By Michael E. Miller
By Ryan Yousefi
By Kyle Munzenrieder
By Sabrina Rodriguez
By Michael E. Miller
By Carlos Suarez De Jesus
By Luther Campbell
By Kyle Munzenrieder
Despite the efforts of Miami-Dade Aviation director Angela Gittens to reform Miami International Airport, the brewing set-to over a prepaid phone card vending contract shows that it's business as usual at MIA. Contracts get awarded to individuals with the most political juice; prominent among the rewardees is big-time lawyer/lobbyist Chris Korge.
The millionaire Korge is well known in political circles, raising campaign cash for the Democratic National Party and local politicians, including county Mayor Alex Penelas and former (and recently indicted) county Commissioner Miriam Alonso. And Korge, who did not return phone calls seeking comment, is a veritable renaissance man when it comes to getting a piece of the action from public contracts awarded at MIA.
Over the past decade, Korge has assisted major corporations and local firms in winning lucrative airport contracts. He, along with lobbyists Rodney Barreto and Eli Feinberg, represents Dade Aviation Consultants, a consortium of private engineering firms paid $15 million a year by the county to oversee MIA's massive $5 billion construction program. Korge and his partners have received roughly $1.3 million in lobbying fees from the consortium to simply curry favor with county commissioners and bureaucrats.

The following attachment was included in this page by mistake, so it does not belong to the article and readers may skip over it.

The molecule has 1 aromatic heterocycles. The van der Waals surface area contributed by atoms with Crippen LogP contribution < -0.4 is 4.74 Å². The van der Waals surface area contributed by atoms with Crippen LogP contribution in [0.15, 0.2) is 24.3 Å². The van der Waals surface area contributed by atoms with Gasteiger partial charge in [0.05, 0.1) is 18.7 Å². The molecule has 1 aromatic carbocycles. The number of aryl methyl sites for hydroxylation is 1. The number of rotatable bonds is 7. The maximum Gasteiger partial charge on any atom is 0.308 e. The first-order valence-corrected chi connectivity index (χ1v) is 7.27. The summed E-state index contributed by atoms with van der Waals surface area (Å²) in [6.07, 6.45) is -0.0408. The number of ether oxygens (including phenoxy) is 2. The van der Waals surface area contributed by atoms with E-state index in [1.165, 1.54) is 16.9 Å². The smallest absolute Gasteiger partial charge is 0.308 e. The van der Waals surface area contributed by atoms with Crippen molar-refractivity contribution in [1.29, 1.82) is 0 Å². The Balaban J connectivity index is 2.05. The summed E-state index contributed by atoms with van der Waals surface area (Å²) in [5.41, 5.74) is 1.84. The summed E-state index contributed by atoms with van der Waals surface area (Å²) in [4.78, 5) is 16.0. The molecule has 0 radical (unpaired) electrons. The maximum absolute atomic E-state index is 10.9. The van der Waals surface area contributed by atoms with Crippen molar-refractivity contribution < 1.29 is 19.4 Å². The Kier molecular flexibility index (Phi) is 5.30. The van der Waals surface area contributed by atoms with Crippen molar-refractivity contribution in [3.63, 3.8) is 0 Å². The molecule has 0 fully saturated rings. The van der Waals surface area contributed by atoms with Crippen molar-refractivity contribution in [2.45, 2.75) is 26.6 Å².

Another noteworthy Korge client is Host Marriott, a national company that operates 70 percent of the food and beverage concessions at MIA, which generate an estimated $40 million in sales. Korge's reward for helping Host win and maintain the contract: ten percent of the company's profits from the MIA concessions. State and federal investigators are examining Korge's role in the agreement to determine if he and Host skirted federal laws on minority hiring at airports.
Now Korge is leading a foray into telecommunications; he's teaming up with client Ed Meegan, principal of WTN Inc., a company based in Richmond Hill, New York, to sell prepaid phone cards in MIA's terminal and concourses. Under a three-way partnership called WTN/Blackstar LLC/CKOR Vending, Korge and Meegan won a new contract to be the sole prepaid phone card providers at the airport, pending county commission approval. The third partner is John Oxendine, a black TV and radio station venture capitalist who is accused by the competition -- Latin American Enterprises, or LAE, and Communitel, two rival Miami-based telecommunications firms -- of being a minority front for Korge and Meegan. The two firms accuse the county's aviation department of unduly favoring WTN et al. because of Korge's influence. Korge, Meegan, and Oxendine would have won the new contract outright last month if not for strong objections by LAE and Communitel. "Their decision to award the prepaid phone card business to WTN once again demonstrates the serious problems afflicting Miami International Airport," growled Pedro Pelaez, owner of Communitel, which placed third behind WTN and LAE in a competitive bid process called an Invitation to Bid, or ITB. "The whole process is a joke!" A bid protest hearing, in which the county conducts an internal review of the ITB, was scheduled for February 12. After that, the matter goes to the county commission for approval.